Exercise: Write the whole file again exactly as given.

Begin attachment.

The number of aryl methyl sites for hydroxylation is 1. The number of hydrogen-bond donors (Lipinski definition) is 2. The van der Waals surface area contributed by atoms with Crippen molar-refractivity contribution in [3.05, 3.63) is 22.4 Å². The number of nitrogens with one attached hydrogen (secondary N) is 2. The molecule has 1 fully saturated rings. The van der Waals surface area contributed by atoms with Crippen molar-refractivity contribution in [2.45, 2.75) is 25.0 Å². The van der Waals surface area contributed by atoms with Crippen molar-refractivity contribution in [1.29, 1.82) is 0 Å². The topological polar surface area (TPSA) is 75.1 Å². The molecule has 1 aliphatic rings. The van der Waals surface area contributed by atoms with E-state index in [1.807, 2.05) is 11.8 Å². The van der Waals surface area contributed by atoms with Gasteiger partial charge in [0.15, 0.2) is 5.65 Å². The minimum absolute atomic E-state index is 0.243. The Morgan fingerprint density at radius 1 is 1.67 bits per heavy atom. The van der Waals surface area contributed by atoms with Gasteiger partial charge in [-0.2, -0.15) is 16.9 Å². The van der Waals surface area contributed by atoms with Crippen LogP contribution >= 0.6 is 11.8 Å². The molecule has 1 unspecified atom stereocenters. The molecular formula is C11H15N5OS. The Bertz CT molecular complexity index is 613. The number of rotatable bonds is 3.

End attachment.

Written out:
The number of aryl methyl sites for hydroxylation is 1. The number of hydrogen-bond donors (Lipinski definition) is 2. The van der Waals surface area contributed by atoms with Crippen molar-refractivity contribution in [3.05, 3.63) is 22.4 Å². The number of nitrogens with one attached hydrogen (secondary N) is 2. The molecule has 1 fully saturated rings. The van der Waals surface area contributed by atoms with Crippen molar-refractivity contribution in [2.45, 2.75) is 25.0 Å². The van der Waals surface area contributed by atoms with Crippen molar-refractivity contribution in [1.29, 1.82) is 0 Å². The topological polar surface area (TPSA) is 75.1 Å². The molecule has 1 aliphatic rings. The van der Waals surface area contributed by atoms with E-state index in [1.807, 2.05) is 11.8 Å². The van der Waals surface area contributed by atoms with Gasteiger partial charge in [0.15, 0.2) is 5.65 Å². The minimum absolute atomic E-state index is 0.243. The Morgan fingerprint density at radius 1 is 1.67 bits per heavy atom. The van der Waals surface area contributed by atoms with Gasteiger partial charge in [-0.2, -0.15) is 16.9 Å². The van der Waals surface area contributed by atoms with Crippen LogP contribution >= 0.6 is 11.8 Å². The molecule has 1 unspecified atom stereocenters. The molecular formula is C11H15N5OS. The Bertz CT molecular complexity index is 613. The number of rotatable bonds is 3.